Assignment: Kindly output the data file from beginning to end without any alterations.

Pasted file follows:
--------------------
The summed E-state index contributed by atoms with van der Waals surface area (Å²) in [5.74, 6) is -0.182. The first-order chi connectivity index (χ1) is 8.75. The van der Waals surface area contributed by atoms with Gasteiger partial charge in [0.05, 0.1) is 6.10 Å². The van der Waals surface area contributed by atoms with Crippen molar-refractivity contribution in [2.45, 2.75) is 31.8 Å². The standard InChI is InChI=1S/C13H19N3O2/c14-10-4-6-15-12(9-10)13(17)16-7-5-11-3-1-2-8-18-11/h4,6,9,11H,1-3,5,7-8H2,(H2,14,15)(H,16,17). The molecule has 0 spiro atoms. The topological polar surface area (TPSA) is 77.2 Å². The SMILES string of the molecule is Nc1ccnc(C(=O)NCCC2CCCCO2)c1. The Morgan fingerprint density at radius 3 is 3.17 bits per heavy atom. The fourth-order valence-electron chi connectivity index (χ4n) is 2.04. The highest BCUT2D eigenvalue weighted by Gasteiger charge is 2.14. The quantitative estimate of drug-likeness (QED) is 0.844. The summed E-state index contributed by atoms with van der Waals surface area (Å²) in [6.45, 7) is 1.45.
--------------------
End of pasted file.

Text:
The summed E-state index contributed by atoms with van der Waals surface area (Å²) in [5.74, 6) is -0.182. The first-order chi connectivity index (χ1) is 8.75. The van der Waals surface area contributed by atoms with Gasteiger partial charge in [0.05, 0.1) is 6.10 Å². The van der Waals surface area contributed by atoms with Crippen molar-refractivity contribution in [2.45, 2.75) is 31.8 Å². The standard InChI is InChI=1S/C13H19N3O2/c14-10-4-6-15-12(9-10)13(17)16-7-5-11-3-1-2-8-18-11/h4,6,9,11H,1-3,5,7-8H2,(H2,14,15)(H,16,17). The molecule has 0 spiro atoms. The topological polar surface area (TPSA) is 77.2 Å². The SMILES string of the molecule is Nc1ccnc(C(=O)NCCC2CCCCO2)c1. The Morgan fingerprint density at radius 3 is 3.17 bits per heavy atom. The fourth-order valence-electron chi connectivity index (χ4n) is 2.04. The highest BCUT2D eigenvalue weighted by Gasteiger charge is 2.14. The quantitative estimate of drug-likeness (QED) is 0.844. The summed E-state index contributed by atoms with van der Waals surface area (Å²) in [6.45, 7) is 1.45.